Comment by supersizeme | January 2, 2008

  2. Danu, your words and thoughts are so profound.

    No, we don’t have children of our own so a part of your equation is unknown to me – the part of always worrying about how the children are doing.

    From the other side of the equation – as a daughter having cared for my mother as she grew older and less able to look after herself – your words are equally true.

    As caregivers for our parents as they age and retreat from the world, w must take on more of the responsibilities for their life as well as our own.

    My mother could no longer make decisions for herself. Not about her house or legal matters, and increasingly not about her health. So I do know what is to always worry: is the new doctor the right doctor? Should we try a different medication? Your thoughts are always on them, whether they are your children or your parents.

    The relationship between parents and children never ends, but they do twist and turn and take on different dimensions. We forge strong ties that hold fast to our lives even after they are gone.

    Comment by Bonny | January 2, 2008

  3. I can tell you from my experience, supersizeme, (I’m an only child, just like my wife but we had 3 of our own) that you will need all the help you can get, even with the ideal children (I suppose…) and I’m not the totally obssessed father, overprotective etc.

    Comment by iondanu | January 2, 2008

  4. Bonny, you have something there: when your own parents become like your children… But, you know, with the parents the worries aren’t so sharp, it’s only natural that they get older and older (etc)…in fact, the same is true for your children but then you cannot EVER treat them as your parents… It’s very complicated but one thing is certain: most of the pain and the suffering will almost always come to you from a member of your own family. No wonder melodramas and dramas and tragedies have almost always as subject the relation inside a family…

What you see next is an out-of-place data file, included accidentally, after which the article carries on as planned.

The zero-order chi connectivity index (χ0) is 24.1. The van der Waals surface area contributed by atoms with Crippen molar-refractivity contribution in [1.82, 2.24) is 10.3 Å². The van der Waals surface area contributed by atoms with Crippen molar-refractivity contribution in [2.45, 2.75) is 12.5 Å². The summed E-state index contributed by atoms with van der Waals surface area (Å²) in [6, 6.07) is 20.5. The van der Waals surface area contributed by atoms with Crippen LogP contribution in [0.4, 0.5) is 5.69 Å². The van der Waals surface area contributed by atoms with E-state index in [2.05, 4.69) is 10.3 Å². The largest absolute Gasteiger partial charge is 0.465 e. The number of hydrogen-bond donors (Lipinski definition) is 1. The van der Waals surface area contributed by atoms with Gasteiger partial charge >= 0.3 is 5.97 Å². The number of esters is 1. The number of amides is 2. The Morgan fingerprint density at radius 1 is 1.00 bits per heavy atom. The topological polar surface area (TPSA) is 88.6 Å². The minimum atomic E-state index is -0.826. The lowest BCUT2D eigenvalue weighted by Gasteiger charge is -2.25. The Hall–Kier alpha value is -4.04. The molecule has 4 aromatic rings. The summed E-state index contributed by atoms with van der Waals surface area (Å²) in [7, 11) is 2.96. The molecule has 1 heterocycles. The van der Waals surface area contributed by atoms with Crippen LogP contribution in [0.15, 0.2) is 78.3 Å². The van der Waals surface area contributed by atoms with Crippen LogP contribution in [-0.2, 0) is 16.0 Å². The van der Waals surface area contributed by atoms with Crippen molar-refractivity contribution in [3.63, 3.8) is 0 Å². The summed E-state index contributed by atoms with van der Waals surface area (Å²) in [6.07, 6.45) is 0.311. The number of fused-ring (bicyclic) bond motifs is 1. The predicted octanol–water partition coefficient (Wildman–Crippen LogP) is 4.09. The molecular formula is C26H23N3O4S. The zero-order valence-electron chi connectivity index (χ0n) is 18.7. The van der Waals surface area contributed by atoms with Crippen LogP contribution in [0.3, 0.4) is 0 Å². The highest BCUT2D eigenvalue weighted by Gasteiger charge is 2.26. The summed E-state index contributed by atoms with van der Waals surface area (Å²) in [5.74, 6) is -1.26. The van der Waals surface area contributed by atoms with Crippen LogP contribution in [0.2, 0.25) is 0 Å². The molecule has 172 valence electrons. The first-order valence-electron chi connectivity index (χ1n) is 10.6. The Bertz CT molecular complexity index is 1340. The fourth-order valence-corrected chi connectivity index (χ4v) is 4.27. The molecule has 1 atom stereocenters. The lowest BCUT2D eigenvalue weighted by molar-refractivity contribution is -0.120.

Comment by iondanu | January 2, 2008

  5. Oh my God! Your words hurt me deeply.
    I find in your writing so much sadness and anger somehow but yet I cannot understand why you would have chosen not to have kids.
    I will talk from my perspective.
    My dad (before getting married) used to tell my mom that he didn’t want to have children, but not ’cause of what you are describing but ’cause he was afraid of not being able to take well care of us. My grandfather abandoned the family when my dad was 3 years old. He grew up with my grandma and my grandma’s parents (his great grandparents), but although they tried to give him as much love as they could he suffer a lot not having a dad. He grew up and developed a trauma, he was afraid that he might do the same to his own children. So, having suffered a lot himself, he didn’t want to cause suffering to anyone else. This is why he didn’t want to have children. But then, some years later, I was born and things changed. And he is the best dad I could ever had. He is totally the opposite of his father. My dad is a great dad indeed (and I’m not just saying this cause he is my dad), full of love and care for my bro and I. He regrets now ever wanting not to have children.

    It hurts me so deeply your words ’cause somehow I see my own mother in there.
    I will explain this in my own entry.